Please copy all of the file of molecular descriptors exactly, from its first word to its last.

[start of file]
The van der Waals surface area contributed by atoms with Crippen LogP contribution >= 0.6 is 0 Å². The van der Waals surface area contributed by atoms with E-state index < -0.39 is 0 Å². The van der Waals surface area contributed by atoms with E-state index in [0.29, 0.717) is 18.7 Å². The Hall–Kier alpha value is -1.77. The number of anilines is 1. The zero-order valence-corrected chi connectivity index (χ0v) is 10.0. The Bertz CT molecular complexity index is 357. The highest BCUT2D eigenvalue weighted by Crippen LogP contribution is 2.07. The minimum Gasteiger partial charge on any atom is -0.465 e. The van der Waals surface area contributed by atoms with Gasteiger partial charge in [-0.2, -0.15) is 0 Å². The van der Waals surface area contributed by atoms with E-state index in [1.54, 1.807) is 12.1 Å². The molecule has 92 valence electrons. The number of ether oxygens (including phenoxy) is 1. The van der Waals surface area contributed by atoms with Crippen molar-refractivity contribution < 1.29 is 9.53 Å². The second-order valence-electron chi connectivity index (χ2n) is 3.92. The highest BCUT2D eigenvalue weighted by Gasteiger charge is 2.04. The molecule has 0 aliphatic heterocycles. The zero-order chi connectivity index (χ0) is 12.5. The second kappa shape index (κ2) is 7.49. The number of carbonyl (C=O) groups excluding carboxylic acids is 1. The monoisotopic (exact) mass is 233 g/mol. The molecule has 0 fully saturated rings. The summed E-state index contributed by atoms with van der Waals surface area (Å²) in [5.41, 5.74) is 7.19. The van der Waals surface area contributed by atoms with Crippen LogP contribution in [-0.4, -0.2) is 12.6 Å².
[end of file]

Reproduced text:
The van der Waals surface area contributed by atoms with Crippen LogP contribution >= 0.6 is 0 Å². The van der Waals surface area contributed by atoms with E-state index < -0.39 is 0 Å². The van der Waals surface area contributed by atoms with E-state index in [0.29, 0.717) is 18.7 Å². The Hall–Kier alpha value is -1.77. The number of anilines is 1. The zero-order valence-corrected chi connectivity index (χ0v) is 10.0. The Bertz CT molecular complexity index is 357. The highest BCUT2D eigenvalue weighted by Crippen LogP contribution is 2.07. The minimum Gasteiger partial charge on any atom is -0.465 e. The van der Waals surface area contributed by atoms with Gasteiger partial charge in [-0.2, -0.15) is 0 Å². The van der Waals surface area contributed by atoms with E-state index in [1.54, 1.807) is 12.1 Å². The molecule has 92 valence electrons. The number of ether oxygens (including phenoxy) is 1. The van der Waals surface area contributed by atoms with Crippen molar-refractivity contribution < 1.29 is 9.53 Å². The second-order valence-electron chi connectivity index (χ2n) is 3.92. The highest BCUT2D eigenvalue weighted by Gasteiger charge is 2.04. The molecule has 0 aliphatic heterocycles. The zero-order chi connectivity index (χ0) is 12.5. The second kappa shape index (κ2) is 7.49. The number of carbonyl (C=O) groups excluding carboxylic acids is 1. The monoisotopic (exact) mass is 233 g/mol. The molecule has 0 fully saturated rings. The summed E-state index contributed by atoms with van der Waals surface area (Å²) in [5.41, 5.74) is 7.19. The van der Waals surface area contributed by atoms with Crippen LogP contribution in [-0.4, -0.2) is 12.6 Å².